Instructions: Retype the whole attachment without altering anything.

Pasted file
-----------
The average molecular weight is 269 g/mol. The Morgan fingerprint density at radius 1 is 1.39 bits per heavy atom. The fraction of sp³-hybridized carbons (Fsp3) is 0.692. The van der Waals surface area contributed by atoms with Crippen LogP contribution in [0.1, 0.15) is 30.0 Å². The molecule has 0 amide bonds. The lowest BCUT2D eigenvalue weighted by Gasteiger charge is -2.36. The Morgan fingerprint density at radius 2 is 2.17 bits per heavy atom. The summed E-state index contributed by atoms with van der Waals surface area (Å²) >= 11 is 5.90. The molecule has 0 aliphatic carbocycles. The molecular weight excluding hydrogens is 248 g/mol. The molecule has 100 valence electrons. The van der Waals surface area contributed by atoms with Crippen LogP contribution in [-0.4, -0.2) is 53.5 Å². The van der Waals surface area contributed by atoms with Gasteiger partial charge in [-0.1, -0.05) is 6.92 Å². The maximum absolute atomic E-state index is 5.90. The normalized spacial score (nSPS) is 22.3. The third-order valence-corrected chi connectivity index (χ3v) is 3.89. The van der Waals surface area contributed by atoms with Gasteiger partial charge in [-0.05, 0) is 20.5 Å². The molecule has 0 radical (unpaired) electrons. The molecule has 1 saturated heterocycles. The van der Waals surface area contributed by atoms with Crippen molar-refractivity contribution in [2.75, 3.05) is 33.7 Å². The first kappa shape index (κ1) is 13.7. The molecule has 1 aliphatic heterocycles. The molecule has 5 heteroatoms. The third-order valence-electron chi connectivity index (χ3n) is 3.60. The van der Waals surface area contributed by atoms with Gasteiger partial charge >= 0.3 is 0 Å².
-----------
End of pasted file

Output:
The average molecular weight is 269 g/mol. The Morgan fingerprint density at radius 1 is 1.39 bits per heavy atom. The fraction of sp³-hybridized carbons (Fsp3) is 0.692. The van der Waals surface area contributed by atoms with Crippen LogP contribution in [0.1, 0.15) is 30.0 Å². The molecule has 0 amide bonds. The lowest BCUT2D eigenvalue weighted by Gasteiger charge is -2.36. The Morgan fingerprint density at radius 2 is 2.17 bits per heavy atom. The summed E-state index contributed by atoms with van der Waals surface area (Å²) >= 11 is 5.90. The molecule has 0 aliphatic carbocycles. The molecular weight excluding hydrogens is 248 g/mol. The molecule has 100 valence electrons. The van der Waals surface area contributed by atoms with Crippen LogP contribution in [-0.4, -0.2) is 53.5 Å². The van der Waals surface area contributed by atoms with Gasteiger partial charge in [-0.1, -0.05) is 6.92 Å². The maximum absolute atomic E-state index is 5.90. The normalized spacial score (nSPS) is 22.3. The third-order valence-corrected chi connectivity index (χ3v) is 3.89. The van der Waals surface area contributed by atoms with Gasteiger partial charge in [-0.05, 0) is 20.5 Å². The molecule has 0 radical (unpaired) electrons. The molecule has 1 saturated heterocycles. The van der Waals surface area contributed by atoms with Crippen molar-refractivity contribution in [2.75, 3.05) is 33.7 Å². The first kappa shape index (κ1) is 13.7. The molecule has 1 aliphatic heterocycles. The molecule has 5 heteroatoms. The third-order valence-electron chi connectivity index (χ3n) is 3.60. The van der Waals surface area contributed by atoms with Gasteiger partial charge >= 0.3 is 0 Å².